After infidelity, these couples turned to upscale, intensive marriage retreats as a last-ditch effort to stay together.
first published on Elle magazine's website on July 13, 2022
BY Esme BenjaminESMEBENJAMIN
Couples’ names have been changed.
Calum and Maria were having one of the biggest blowout arguments in the history of their 18-year marriage. It didn’t matter that they were away from their home in Canada at a luxury resort in the Caribbean, nor that they’d just enjoyed a romantic dinner, basking in a post-beach afterglow as they worked their way through the all-inclusive cocktail menu. Maria hadn’t been able to stop herself from reliving the events that had brought them to this beautiful locale in the first place: Her husband, the father of her two children, had recently confessed to multiple one-night stands while traveling on business.
The fight had started over a boozy dinner, but now they were back in the privacy of their hotel room, and without the judgmental glances of onlookers to rein them in, things were getting increasingly heated.
“I hit my rock bottom, I felt so hopeless,” says Maria, who had been unable to work ever since Calum’s disclosure. “I was basically suicidal.”
The couple called the one person they knew could bring them back from the brink: their therapist, Andrew Sofin, who was also staying—and working on-site—at the resort. Minutes later, he arrived at their door, ready for an emergency session that would stretch into the early hours of the following morning.
Maria and Calum were on a relationship therapy retreat held at Club Med’s new Michès Playa Esmeralda in the Dominican Republic. Run by Sofin, a marriage and family therapist based in Montreal, the $12,000-per-week Couples Retreat at Ocean Coral aims to build on the connection-cultivating power of a regular vacation by introducing intensive therapy to the itinerary.
Sessions can total up to eight hours per day, but in their downtime, couples are free to decompress, enjoying the property’s bougie amenities as if on a regular getaway. Sometimes, Sofin prescribes specific leisure activities that encourage teamwork and trust, like sailing lessons. Other times, something purely relaxing, like a trip to the spa or floating side by side in inflatable pool rings. It’s a concept that could easily inspire a White Lotus plot line, but the sincere goal of relationship therapy retreats is to resuscitate relationships. By providing the couple with expert guidance to work through their issues, combined with breathing room from the daily responsibilities, routines, and distractions of home, these retreats aim to prevent more couples from winding up in divorce court. In the wake of infidelity, they can even offer a blueprint for rebuilding trust and fostering forgiveness—that is, if you can afford the hefty price tag.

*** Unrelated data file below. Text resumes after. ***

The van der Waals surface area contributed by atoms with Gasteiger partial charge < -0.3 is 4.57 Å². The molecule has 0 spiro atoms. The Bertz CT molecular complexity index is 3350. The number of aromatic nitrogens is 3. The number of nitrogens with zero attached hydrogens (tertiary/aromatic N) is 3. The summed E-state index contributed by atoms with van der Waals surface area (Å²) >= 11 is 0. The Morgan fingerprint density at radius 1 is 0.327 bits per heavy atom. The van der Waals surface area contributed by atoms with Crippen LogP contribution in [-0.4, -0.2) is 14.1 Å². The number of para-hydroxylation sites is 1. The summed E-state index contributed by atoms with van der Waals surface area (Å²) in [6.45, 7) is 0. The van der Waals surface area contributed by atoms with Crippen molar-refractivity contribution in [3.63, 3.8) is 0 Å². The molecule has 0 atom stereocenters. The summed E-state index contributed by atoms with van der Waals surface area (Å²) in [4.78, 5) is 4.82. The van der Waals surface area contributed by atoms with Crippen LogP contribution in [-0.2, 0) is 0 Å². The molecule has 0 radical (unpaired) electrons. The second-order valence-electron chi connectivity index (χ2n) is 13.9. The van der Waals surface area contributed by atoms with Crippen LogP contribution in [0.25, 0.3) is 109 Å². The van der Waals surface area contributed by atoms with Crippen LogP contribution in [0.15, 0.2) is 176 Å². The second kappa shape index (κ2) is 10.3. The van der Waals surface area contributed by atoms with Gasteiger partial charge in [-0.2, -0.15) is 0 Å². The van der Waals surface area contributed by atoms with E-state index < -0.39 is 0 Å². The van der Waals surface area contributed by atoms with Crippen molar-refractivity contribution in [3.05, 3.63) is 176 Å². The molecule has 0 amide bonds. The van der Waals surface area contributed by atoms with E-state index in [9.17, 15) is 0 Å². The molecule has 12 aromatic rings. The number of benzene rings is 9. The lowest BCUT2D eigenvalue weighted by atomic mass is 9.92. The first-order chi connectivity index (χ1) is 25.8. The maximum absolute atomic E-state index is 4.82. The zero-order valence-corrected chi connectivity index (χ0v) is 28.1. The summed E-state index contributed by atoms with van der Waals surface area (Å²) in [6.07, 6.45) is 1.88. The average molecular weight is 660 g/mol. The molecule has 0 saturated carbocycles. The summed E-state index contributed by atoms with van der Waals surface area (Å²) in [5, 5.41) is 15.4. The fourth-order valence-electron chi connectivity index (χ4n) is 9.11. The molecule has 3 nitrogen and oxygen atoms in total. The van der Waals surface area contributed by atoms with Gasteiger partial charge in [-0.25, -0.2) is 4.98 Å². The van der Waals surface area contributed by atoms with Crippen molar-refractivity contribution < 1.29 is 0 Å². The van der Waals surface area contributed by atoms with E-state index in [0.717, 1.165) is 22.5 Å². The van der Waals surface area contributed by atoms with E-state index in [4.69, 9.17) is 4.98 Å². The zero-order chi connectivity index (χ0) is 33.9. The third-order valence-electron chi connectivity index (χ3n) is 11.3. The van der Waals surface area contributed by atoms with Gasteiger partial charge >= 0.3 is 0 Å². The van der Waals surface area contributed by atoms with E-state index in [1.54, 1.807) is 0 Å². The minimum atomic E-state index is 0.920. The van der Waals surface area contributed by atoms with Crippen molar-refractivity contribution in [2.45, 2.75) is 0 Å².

Last fall, Angelique and Christopher, a Texas couple who had been married for six years, attended a similar retreat, The Marriage Restoration Project in Costa Rica. The impetus to book came when Angelique got a call from a stranger who claimed she’d been intimate with Christopher. Considering the couple had been distant and struggling to communicate effectively for some time—Christopher has a tendency to, as Angelique puts it, “shut down” and “go cold” during arguments—it was clear they urgently needed professional help to salvage their marriage.
A five-day retreat with The Marriage Restoration Project blends wellness-focused activities like daily yoga and guided meditations with practical tools for working through conflict and rekindling romance. Attendees are even given scripts to help them make formal amends for the hurt they’ve caused, as well as workbooks to practice their communication techniques once they return home. Step one on the path to reconciliation is to examine how the interplay between their upbringings and attachment styles contributed to the affair. A marriage, after all, is a union of two psychologies.
Rabbi Shlomo Slatkin, the therapist behind The Marriage Restoration Project, uses Imago Relationship Therapy, an approach that posits we are unconsciously drawn to partners who resemble our primary caregivers.
“In Imago therapy, it’s believed that we're all looking to marry someone familiar, who’s going to push our buttons in very painful ways because it’s going to uniquely play on our childhood wounds or unmet needs,” explains Slatkin, whose private couples retreats start at $7,000, not including flights, food, or accommodations. “In order to prevent an affair from happening again, we need to understand the origins and the context. And when we do that, we find that couples who have experienced infidelity and have worked through it actually wind up having a stronger relationship than ever before because they’re really going to understand what was broken in the first place.”
With Slatkin’s guidance, Angelique and Christopher began exploring past experiences that might have influenced their domestic discord. Despite their shared history, the process unveiled facets of their respective childhoods they’d never previously disclosed to one another.
“There were a lot of things that had come up, digging deeper and deeper, things that had happened in our pasts that we had forgotten about ourselves,” Angelique says. “There’s a lot of stuff I didn’t know about his life growing up, and it finally made sense as to his behavior. That was a huge step for us.”
Meeting your spouse’s wounded inner child can be powerful. When difficult or traumatic formative experiences are shared for the first time, it can help the wronged party view the infidelity through a new lens, as a manifestation of the unfaithful partner’s unresolved issues, rather than a reflection of their personal value. If they can bring themselves to empathize with the wrongdoer—no small feat under the circumstances—a softening can take place. And it’s from this softer place that forgiveness can grow.